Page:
Wednesday, August 28th
We woke early in the morning, broke down camp, and regrouped at the trailhead of Bryce Canyon. We started down the steep trail. It was one mile down and one mile straight back up. It was HARD! I wasn’t in super good shape, but it was harder than I thought. We took the Navajo loop, saw “Wall Street,” and tried to enjoy the beauty while I was seriously out of breath. At least now I can say I hiked Bryce Canyon.
After learning all we could at this park, we headed out to the Pink Coral Sand Dunes. That was a really cool place. I would love to go see it again. The sand looked just like the wind blown sand of the Sahara but with the reddish color typical of southern Utah. We got to run up and run back down them. It was a fun release from all the note taking. This was like class recess, lol!
From the sand dunes we traveled to Lake Powell on the Arizona side. This is my most favorite spot in Utah/Arizona! I love it. We got there at sunset and just got a quick swim in before nightfall.
Thursday August 29th
In the morning we woke early and took our time traveling from Page, Arizona to the Grand Canyon. We ended up at the north rim of the Grand Canyon. We saw all the layers we had been studying stacked neatly in the walls of the canyon. We saw wildlife and the Colorado Plateau. We saw a beautiful sunset as the sun dipped below the horizon.
Friday, August 30th
This day was more of the same loading in and out of the vans, learning about rock formations, fossils, and geologic structures. We started out at the Grand Canyon and traveled north to Zion National Park. Along the way we saw fossils, old river beds, and prehistoric ocean floors. Very interesting in the moment but the details are lost on me 12 years later. I know we saw dinosaur tracks in Hurricane on a super hot hike. We also saw Dead Horse Point sometime too. We ended up at Zion’s National Park.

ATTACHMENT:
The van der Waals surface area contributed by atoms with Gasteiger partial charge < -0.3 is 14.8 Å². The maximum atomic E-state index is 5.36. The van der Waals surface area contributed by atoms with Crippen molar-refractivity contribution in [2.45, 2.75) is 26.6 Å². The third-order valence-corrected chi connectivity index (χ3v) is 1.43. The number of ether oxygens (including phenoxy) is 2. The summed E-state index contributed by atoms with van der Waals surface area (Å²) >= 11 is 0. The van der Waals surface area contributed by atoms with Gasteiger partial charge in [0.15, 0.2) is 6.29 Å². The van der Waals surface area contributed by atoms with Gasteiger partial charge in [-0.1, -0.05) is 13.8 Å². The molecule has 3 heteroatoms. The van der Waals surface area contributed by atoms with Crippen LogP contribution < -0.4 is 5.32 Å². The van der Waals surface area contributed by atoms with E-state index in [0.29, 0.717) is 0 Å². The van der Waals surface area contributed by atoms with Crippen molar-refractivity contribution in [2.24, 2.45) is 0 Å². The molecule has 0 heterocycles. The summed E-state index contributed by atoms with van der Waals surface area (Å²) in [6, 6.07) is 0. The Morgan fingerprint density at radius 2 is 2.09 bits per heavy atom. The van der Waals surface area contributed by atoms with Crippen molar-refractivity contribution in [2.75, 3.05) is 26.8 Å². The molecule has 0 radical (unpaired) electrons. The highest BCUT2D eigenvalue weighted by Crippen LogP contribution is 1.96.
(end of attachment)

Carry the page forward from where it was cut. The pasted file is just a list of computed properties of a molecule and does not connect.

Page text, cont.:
Before we made camp for the night, we went to the Checkerboard Mesa. We hiked up the side of this mountain/rock and listen to Dr. Morris teach us more. Good thing he was a good teacher, we had to learn a lot.
That night we were camping at the Zion’s campground. A few of the guys headed over to the stream to slide down the slippery rocks. It was really unfortunate that some people had used the stream as a trash can. One of the guys slid his foot right into a piece of broken glass. A few minutes later, another one did the same thing. Dr. Morris made the stream off limits then. Even though everyone was having great fun sliding, it was too scary to think that someone else would get cut. I can’t remember what happened to the hurt students. I think they had to go back early and get medical help (stitches and such). By this time it was late and everyone was ready for bed anyway.
Saturday, August 31st
This was our last and my very favorite day. We woke early and first went to the Weeping Rocks. The Navajo sandstone was clearly seen resting above the Moenave rock. By now we were all experts in identifying the layers.
From these rocks we headed over to the Narrows. I had heard about this hike, had been told it was beautiful, but it was so much more spectacular than I had imagined! Walking through at least ankle deep water was so much fun. The best part was when it was actually deep enough to swim! Even though the water was cold, it was such a relief to be cool, walking at our own pace, and just enjoying the beauty the Heavenly Father had created for us! No hammers, no notes, no pens, just us hiking to hike! Simply beautiful!
And that was it, basically. We hiked back to vans and drove the rest of the way home. We stopped very little on this part of our trip. It was almost 4 hours to get home and it was already getting late. Anyway, we already had a notebook full of notes, brains full of information, and hearts full of memories to last a lifetime!